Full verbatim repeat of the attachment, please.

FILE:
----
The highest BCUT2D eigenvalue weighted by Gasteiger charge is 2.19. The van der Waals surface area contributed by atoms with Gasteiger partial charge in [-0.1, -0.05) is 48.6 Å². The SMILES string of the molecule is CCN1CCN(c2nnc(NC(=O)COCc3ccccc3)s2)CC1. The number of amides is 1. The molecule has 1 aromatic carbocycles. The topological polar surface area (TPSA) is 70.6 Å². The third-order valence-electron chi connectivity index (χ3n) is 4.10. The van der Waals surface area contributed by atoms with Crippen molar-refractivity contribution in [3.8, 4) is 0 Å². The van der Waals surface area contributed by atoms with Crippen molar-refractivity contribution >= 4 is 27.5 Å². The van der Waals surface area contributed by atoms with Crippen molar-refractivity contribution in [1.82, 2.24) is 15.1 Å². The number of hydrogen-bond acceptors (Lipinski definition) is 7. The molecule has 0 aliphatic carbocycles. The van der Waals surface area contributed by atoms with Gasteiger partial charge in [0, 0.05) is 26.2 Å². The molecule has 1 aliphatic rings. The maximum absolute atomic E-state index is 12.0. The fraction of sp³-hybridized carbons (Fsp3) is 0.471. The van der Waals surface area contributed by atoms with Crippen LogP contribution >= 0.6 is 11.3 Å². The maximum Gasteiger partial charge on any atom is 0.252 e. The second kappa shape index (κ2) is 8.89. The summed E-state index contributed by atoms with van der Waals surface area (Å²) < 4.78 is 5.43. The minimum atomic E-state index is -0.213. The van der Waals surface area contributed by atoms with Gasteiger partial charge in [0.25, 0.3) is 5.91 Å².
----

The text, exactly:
The highest BCUT2D eigenvalue weighted by Gasteiger charge is 2.19. The van der Waals surface area contributed by atoms with Gasteiger partial charge in [-0.1, -0.05) is 48.6 Å². The SMILES string of the molecule is CCN1CCN(c2nnc(NC(=O)COCc3ccccc3)s2)CC1. The number of amides is 1. The molecule has 1 aromatic carbocycles. The topological polar surface area (TPSA) is 70.6 Å². The third-order valence-electron chi connectivity index (χ3n) is 4.10. The van der Waals surface area contributed by atoms with Crippen molar-refractivity contribution in [3.8, 4) is 0 Å². The van der Waals surface area contributed by atoms with Crippen molar-refractivity contribution >= 4 is 27.5 Å². The van der Waals surface area contributed by atoms with Crippen molar-refractivity contribution in [1.82, 2.24) is 15.1 Å². The number of hydrogen-bond acceptors (Lipinski definition) is 7. The molecule has 0 aliphatic carbocycles. The van der Waals surface area contributed by atoms with Gasteiger partial charge in [0, 0.05) is 26.2 Å². The molecule has 1 aliphatic rings. The maximum absolute atomic E-state index is 12.0. The fraction of sp³-hybridized carbons (Fsp3) is 0.471. The van der Waals surface area contributed by atoms with Crippen LogP contribution >= 0.6 is 11.3 Å². The maximum Gasteiger partial charge on any atom is 0.252 e. The second kappa shape index (κ2) is 8.89. The summed E-state index contributed by atoms with van der Waals surface area (Å²) < 4.78 is 5.43. The minimum atomic E-state index is -0.213. The van der Waals surface area contributed by atoms with Gasteiger partial charge in [0.25, 0.3) is 5.91 Å².